The Purl Bee
This one reminds me of my grandmother. It’s one I’m sure she would have liked. To quote its site: “The Purl Bee is online journal of Purl, a shop devoted to beautiful materials and tools for knitting, sewing, quilting, and other crafts.” It’s a very pretty page.

Time of Grace
Here’s another one I think my grandmother would have liked. The tagline is “Straight Talk, Real Hope,” and Rev. Mark Jeske writes in exactly that manner. The Ruth I knew in my adult years was kind of like this blog. She saw things the way they really were. And God gave her the hope that everything would work out.

Vivir Green and Comida Y Copas
Of course, I have to list my children’s blogs. They’re super. Good design, good writing and beautiful photos.

Penelope Trunk
Talk about one bizarre lady, this woman is it (Penelope, not me. Or Ruth). I’m fascinated with her blog because: 1) She’s a marketing genius, 2) She’s a good writer—an example of the concise writing style necessary for today’s attention-challenged, online readers, 3) She’s a crafty instigator of conversation and argument. She elicits comments by the hundreds and they are as diverse in their opinions as the people who submit them. I like that.

The Julie/Julia Project
No, I’m not trying to copy Julie Powell and gain a book and movie deal (particularly since Julie uses the f-word a lot, and I never heard my grandmother use anything quite that severe). Nope, this blog is for family. But like Julie used a blog to keep herself on track towards achieving a goal, I want to do the same. I want to finish those bells (I’m up to three now, by the way) and in doing so, I want to memorialize Ruth.

Getting to Know Ruth

January 17, 2010

crochet afghan

When I think of my grandmother, the first thought that comes to mind is needlework. Knitting, crocheting, cross-stitch—you name it, she did it.

As a kid, I took this all for granted. Don’t all grandmothers knit endless supplies of mittens, scarves, sweaters and afghans for their grandchildren? And when those grandchildren grow up, don’t all grandmothers crochet lovely lace doilies and table runners to adorn their homes?

Well, my grandmother did. And no, I didn’t know the value of these treasures until I actually tried making them myself. I wish I paid more attention to her instruction when I was young.

As I’ve mentioned, Ruth was born in 1909.

She was born March 5, 1909, to Carl and Emma (Hornburg) Hooge. Her brother, Carl, was two years older, and, according to a Chicago Tribune article, they lived on 5340 South Wood Street in Chicago, Ill.

Ruth grew up, married George, and together they had two daughters, Carol and Judith. In the 1940’s, the family packed up their household and left the big city of Chicago for Henderson, Mich.

Henderson, Michigan?

Is that even on the map? Well, maybe on a county map.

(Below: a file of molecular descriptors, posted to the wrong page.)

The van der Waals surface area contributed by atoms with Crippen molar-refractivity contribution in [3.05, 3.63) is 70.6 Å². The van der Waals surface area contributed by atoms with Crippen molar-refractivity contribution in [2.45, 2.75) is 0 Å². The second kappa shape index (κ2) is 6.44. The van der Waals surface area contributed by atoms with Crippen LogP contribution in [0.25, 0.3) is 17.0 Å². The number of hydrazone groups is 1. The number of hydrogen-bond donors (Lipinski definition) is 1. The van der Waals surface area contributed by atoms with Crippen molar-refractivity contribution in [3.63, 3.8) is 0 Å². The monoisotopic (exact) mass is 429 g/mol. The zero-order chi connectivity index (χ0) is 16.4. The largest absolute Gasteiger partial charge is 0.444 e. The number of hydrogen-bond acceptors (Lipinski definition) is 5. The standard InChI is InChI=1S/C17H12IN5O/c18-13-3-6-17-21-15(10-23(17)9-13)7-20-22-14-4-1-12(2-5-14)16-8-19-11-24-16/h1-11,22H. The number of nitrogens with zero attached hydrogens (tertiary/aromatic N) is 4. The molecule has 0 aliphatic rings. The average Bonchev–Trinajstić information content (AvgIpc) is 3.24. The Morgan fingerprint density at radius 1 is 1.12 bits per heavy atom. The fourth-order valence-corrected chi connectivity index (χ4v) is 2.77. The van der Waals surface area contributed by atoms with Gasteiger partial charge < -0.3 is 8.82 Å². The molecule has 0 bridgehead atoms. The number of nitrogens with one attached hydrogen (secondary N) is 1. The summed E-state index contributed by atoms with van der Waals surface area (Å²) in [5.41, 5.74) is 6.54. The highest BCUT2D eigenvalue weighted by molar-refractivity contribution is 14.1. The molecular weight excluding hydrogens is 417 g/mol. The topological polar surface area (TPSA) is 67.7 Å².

Henderson was a pretty small village back then (it’s even less today). It was a blink of an eye, with only a country school, church, grocery store, hardware store, post office and feed mill (grain elevator, as we call them in Michigan).

It was here that George, Ruth and the girls started their new adventure. They bought the village grocery store, lived in the large apartment above the store (seemingly large to me, as a child) and supplied the rural townsfolk with food and a friendly smile.

Can you imagine the extreme change of lifestyle this must have been?!

George and Ruth kept this store for 25 years, and all the while she knitted, she crocheted, and she cross-stitched.

That was my grandmother. To start, anyway.

Also, just thought I’d mention: I’ve got two bells done.

1 Down, 59 to Go

January 7, 2010

Good news, I finished the first bell!

And it only took me three evenings. This is good to know because this means I can set myself up on a weekly schedule. Yes! I can do this!

While the bell is finished and doesn’t look too bad, it still leaves plenty room for improvement. All these tiny beads are a little hard to handle. I’ve spent years washing dishes, digging in gardens and handling sheep, and, needless to say, my hands aren’t exactly nimble or gracefully smooth.

So how did my grandmother make these things?

In the 1980s, she would have been in her 70s. Surely her hands were less agile than mine. And what about her eyes? How did she see to string the fishline through such microscopic holes? I mean, look at them. These are tiny, tiny beads!

Well, this is my first bell. I know I’ll get better with each one I make. There must be a system to handling the beads and I’ll figure it out. After all, I am Ruth’s granddaughter.

That was her name, you know—Ruth E. Larson.

And as I get better with each bell, we’re going to better get to know her.